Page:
4. Lower the barrier to entry

It’s normal to experience dips in motivation, and days where you’d rather do literally anything else instead of exercising. Fortunately, Radcliffe has a couple of tried-and-tested tricks for you to lower the barrier to entry and get you moving.

“I used to have a 10-minute rule where, if I wasn't feeling better 10 minutes into the run, then I could turn around and come back and usually that would kind of help,” she says. She also had a few favourite, less challenging, routes that she’d opt for on low-motivation days to ensure she still got the miles in.

“You can promise yourself an extra treat when you get back, if that helps, and I think that when you've got a goal, it's so much easier to keep going.”

5. Equipment is ideal, but you can improve your fitness without it

Depending on the type of fitness you’re looking for (improved strength or cardiovascular fitness, for example), equipment is likely going to play a key role in helping you reach your goal. That said, you can improve your fitness from home, with bodyweight exercises.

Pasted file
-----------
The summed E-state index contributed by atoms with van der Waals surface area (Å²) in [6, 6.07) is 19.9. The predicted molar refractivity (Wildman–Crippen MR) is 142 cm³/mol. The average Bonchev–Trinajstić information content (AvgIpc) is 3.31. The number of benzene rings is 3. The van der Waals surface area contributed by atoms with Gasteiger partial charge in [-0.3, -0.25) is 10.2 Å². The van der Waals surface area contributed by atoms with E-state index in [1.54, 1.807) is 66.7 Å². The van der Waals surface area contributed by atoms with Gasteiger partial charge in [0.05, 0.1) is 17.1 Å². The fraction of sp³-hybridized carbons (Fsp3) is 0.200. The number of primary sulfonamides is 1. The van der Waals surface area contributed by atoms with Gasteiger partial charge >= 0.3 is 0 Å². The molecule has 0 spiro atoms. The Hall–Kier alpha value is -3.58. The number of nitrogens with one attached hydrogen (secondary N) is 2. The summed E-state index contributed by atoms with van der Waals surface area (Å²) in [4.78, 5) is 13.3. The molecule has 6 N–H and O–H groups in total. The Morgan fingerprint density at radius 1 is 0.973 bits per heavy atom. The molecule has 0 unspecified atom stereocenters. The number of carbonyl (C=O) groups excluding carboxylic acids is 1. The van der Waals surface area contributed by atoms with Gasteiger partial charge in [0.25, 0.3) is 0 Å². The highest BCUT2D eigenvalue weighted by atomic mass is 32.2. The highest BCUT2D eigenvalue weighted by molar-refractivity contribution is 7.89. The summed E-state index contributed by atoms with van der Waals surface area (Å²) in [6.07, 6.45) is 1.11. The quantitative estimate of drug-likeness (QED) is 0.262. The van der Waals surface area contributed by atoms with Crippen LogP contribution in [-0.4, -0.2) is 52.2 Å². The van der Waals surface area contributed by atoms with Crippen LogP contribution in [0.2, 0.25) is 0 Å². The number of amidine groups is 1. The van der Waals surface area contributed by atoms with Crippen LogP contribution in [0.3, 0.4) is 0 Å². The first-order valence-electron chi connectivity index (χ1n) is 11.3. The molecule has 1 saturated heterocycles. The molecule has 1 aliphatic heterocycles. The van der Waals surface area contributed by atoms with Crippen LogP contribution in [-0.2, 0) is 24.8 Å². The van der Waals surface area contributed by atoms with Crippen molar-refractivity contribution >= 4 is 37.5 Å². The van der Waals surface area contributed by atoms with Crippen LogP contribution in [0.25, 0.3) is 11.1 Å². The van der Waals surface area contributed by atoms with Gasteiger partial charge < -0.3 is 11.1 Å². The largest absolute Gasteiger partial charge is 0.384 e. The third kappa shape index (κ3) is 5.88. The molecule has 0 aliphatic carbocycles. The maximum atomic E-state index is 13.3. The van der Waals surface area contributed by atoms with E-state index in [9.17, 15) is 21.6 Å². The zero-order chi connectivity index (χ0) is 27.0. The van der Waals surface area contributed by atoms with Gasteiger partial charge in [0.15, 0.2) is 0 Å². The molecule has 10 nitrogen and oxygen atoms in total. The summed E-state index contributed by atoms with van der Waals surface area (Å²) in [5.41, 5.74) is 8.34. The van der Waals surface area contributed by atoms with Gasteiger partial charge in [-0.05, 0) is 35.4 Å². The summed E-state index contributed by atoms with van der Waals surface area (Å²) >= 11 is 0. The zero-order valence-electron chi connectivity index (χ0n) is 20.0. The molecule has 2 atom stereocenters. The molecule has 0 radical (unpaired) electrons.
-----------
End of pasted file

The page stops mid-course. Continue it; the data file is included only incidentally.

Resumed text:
During our interview, Peters shares her own story of training as a teen, when equipment and quality facilities were unfortunately inaccessible. “I only started training seriously when I was at school at the age of 16, and by the time it came to my Olympic preparation, which was many years later, I didn't have a track to train on,” she recalls. “The Troubles were at their height in Northern Ireland, I still worked full time and I was 33 by the time I competed in 1972. So everything was really against me, but I dug in, and decided that I was going to win the gold in Munich.”

6. A supportive community is crucial